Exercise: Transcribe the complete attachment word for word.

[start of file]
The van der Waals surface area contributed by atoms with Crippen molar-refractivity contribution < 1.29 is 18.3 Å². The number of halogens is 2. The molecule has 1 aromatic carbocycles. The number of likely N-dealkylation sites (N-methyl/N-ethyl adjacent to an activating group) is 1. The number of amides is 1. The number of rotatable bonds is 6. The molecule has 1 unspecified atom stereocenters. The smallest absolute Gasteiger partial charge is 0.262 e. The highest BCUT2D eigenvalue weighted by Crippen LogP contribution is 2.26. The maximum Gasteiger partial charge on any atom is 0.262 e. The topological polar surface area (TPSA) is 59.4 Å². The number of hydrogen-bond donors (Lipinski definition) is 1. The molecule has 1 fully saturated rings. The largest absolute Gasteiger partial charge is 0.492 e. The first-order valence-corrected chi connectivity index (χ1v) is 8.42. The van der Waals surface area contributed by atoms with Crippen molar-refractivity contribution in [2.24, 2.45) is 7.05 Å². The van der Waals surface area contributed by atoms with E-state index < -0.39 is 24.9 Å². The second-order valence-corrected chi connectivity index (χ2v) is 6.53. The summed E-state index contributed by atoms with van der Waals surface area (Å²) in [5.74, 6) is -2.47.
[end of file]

The van der Waals surface area contributed by atoms with Crippen molar-refractivity contribution < 1.29 is 18.3 Å². The number of halogens is 2. The molecule has 1 aromatic carbocycles. The number of likely N-dealkylation sites (N-methyl/N-ethyl adjacent to an activating group) is 1. The number of amides is 1. The number of rotatable bonds is 6. The molecule has 1 unspecified atom stereocenters. The smallest absolute Gasteiger partial charge is 0.262 e. The highest BCUT2D eigenvalue weighted by Crippen LogP contribution is 2.26. The maximum Gasteiger partial charge on any atom is 0.262 e. The topological polar surface area (TPSA) is 59.4 Å². The number of hydrogen-bond donors (Lipinski definition) is 1. The molecule has 1 fully saturated rings. The largest absolute Gasteiger partial charge is 0.492 e. The first-order valence-corrected chi connectivity index (χ1v) is 8.42. The van der Waals surface area contributed by atoms with Crippen molar-refractivity contribution in [2.24, 2.45) is 7.05 Å². The van der Waals surface area contributed by atoms with E-state index < -0.39 is 24.9 Å². The second-order valence-corrected chi connectivity index (χ2v) is 6.53. The summed E-state index contributed by atoms with van der Waals surface area (Å²) in [5.74, 6) is -2.47.